Sunday, June 28, 2009

Sorry to hear that you're dead

You see, this is my life! It always will be! Nothing else! Just us, the cameras, and those wonderful little people out there in the dark! ~ Washed-up silent star actress, Norma Desmond, played by Gloria Swanson in the film, Sunset Boulevard. 1950
I think the only thing that could top the overwhelming presence of Michael Jackson’s death in the news media would be confirmation of contact with aliens from another planet. Don’t get me wrong, it is sad that th
is man’s tortured life was cut so short. I think the poor guy never had a “normal” childhood – pushed into a show business career by aggressive parents. It’s no wonder the guy was somewhat eccentric, to say the least.

What bothers me most about the news coverage, particularly in the death of any celebrity, is their immediate exhalation to mythical proportions… something we as a society don’t often do when the person is still alive. Consider the following excerpts from the news:

Michael Jackson was probably the most famous person on the planet. He was possibly the most misunderstood. And he was, without question, one of the most gifted music artists of his generation, of all time.

NBC's "Today" show, where one moment Matt Lauer and Meredith Vieira were describing how Jackson was the most compelling entertainer they had ever seen.

"Michael Jackson made culture accept a person of color way before Tiger Woods, way before Oprah Winfrey, way before Barack Obama,
" said the Rev. Al Sharpton.

No matter what evidence is thrown up, it would not subtract from the mystery and incredible persona of Michael who was more than an idol. To millions across the world, he was a demi-god.
Demi-God? Made culture accept a person of color? Uh, didn’t he spend an inordinate amount of time trying to look more white than black? Were he still alive, would you allow your 8 y/o son to have a sleep-over at "Wonderland" estate? And on whose authority was Jackson anointed the "King of Pop"?

The underlying question is, why do we do this -- Why do we raise the death of a celebrity to become t
heir greatest lifetime triumph? The answer is two-fold: Guilt, and the desire to be connected to something bigger than ourselves.

One news article spoke of the cessation of Michael Jackson jokes following his death. That’s guilt. Celebrities are pretty fair game while they are alive. Jackson was the brunt of a lot of jokes, many of them fairly mean-spirited. We exalt him now because his death makes us feel guilty.

The second issue I find extremely puzzling. When Diana, Princess of Wales died, Buckingham palace was smothered in flowers from ordinary well wishers. Even in small local accidents, say where a child is killed in a traffic accident, people with no relationship to the deceased leave flowers, flags or teddy bears. I believe these people revel in experiencing grief because their own shallow existence is bereft of emotion, passion, love, attention and the like -- they clamor to grasp at any visceral feelings they can. Better if the person is a celebrity, which then somehow elevates their lonely anonymous status (in their mind) to that of the widely adored celebrity.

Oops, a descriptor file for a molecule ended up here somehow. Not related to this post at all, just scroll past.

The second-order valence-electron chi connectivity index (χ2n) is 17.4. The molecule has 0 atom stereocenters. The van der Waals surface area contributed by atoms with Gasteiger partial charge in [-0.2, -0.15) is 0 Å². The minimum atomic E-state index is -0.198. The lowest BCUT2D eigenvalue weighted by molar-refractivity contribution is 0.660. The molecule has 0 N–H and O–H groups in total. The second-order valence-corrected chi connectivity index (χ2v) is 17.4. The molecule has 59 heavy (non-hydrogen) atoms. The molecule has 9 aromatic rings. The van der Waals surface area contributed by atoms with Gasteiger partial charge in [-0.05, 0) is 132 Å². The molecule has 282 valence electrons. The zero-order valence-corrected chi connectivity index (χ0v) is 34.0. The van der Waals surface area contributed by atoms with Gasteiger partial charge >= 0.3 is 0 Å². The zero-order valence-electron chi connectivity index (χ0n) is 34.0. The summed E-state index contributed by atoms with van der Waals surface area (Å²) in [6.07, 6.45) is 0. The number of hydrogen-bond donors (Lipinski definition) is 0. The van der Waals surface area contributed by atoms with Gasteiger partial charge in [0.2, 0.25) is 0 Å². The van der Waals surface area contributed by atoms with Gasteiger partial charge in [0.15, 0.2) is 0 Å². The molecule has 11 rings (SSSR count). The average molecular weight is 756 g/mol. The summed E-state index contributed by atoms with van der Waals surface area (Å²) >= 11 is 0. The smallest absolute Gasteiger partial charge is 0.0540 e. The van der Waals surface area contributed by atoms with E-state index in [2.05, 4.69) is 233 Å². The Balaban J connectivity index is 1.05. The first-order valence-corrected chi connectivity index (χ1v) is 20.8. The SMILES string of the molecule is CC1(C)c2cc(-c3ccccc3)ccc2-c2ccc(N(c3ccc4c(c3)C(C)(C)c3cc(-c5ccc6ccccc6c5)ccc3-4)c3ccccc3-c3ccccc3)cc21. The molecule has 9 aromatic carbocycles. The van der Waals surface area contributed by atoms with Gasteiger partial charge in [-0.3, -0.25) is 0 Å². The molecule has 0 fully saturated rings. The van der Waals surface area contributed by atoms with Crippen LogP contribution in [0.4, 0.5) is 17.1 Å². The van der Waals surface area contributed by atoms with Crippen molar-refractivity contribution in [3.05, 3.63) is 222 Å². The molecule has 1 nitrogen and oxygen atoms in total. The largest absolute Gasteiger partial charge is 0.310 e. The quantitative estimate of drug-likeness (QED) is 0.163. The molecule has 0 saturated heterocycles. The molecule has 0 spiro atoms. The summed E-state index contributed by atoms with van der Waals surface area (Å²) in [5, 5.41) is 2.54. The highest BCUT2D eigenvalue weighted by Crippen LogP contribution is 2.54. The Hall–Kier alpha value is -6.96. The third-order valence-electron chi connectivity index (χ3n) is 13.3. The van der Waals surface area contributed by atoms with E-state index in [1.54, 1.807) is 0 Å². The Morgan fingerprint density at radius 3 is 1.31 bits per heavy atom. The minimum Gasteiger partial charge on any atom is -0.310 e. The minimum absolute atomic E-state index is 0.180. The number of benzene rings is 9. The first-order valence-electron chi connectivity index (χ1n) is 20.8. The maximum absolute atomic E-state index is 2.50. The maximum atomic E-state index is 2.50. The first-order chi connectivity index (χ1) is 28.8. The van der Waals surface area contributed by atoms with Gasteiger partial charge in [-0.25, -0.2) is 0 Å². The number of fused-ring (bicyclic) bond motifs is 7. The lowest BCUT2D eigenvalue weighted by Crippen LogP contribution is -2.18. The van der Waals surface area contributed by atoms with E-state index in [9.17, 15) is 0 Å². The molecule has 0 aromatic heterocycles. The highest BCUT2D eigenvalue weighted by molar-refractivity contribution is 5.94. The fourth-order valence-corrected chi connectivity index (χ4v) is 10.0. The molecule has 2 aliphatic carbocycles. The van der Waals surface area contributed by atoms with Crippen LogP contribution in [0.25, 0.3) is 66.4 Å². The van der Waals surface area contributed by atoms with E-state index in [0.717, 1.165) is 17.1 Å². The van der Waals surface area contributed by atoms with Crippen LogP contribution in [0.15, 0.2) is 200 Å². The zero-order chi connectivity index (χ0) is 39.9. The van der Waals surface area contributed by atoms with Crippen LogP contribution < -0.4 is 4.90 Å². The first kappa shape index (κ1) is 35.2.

We love them, but the truth is, were we actually to get anywhere close to them, their bodyguards or security people would drop us to the ground like yesterdays laundry. In truth, celebrities have no intimate or emotional connection to us. -- They really couldn’t care less about us “wonderful little people out there in the dark”.

Friday, June 26, 2009

Creativity Takes A Break

And now for something completely different. From the same warped people who brought you "Charlie the Unicorn" ...
... you're either going to love this or hate it -- and Yes, this will count toward your final grade.

Friday, June 19, 2009

Is Yielding un-American?

I have concluded that most American drivers have no clue what “Yield” means.

For some, all they know is that it’s NOT a Stop sign. It also doesn’t say “Slow” or “Caution” so for these people, it’s essentially an “Ignore This Sign” sign.

For the Yield maneuver to work effectively, the driver has to understand the higher concept of “merging”. For many, this involves deeper thought processes which, my observations conclude, ar
e clearly beyond the capacity of a significant number of drivers.

Merging involves observation of converging traffic, calculating their velocity and attenuating yours, to allow for the safe insertion of your vehicle into the adjacent traffic pattern without having vehicles come into contact with one another… uh, well I was told there would be no math.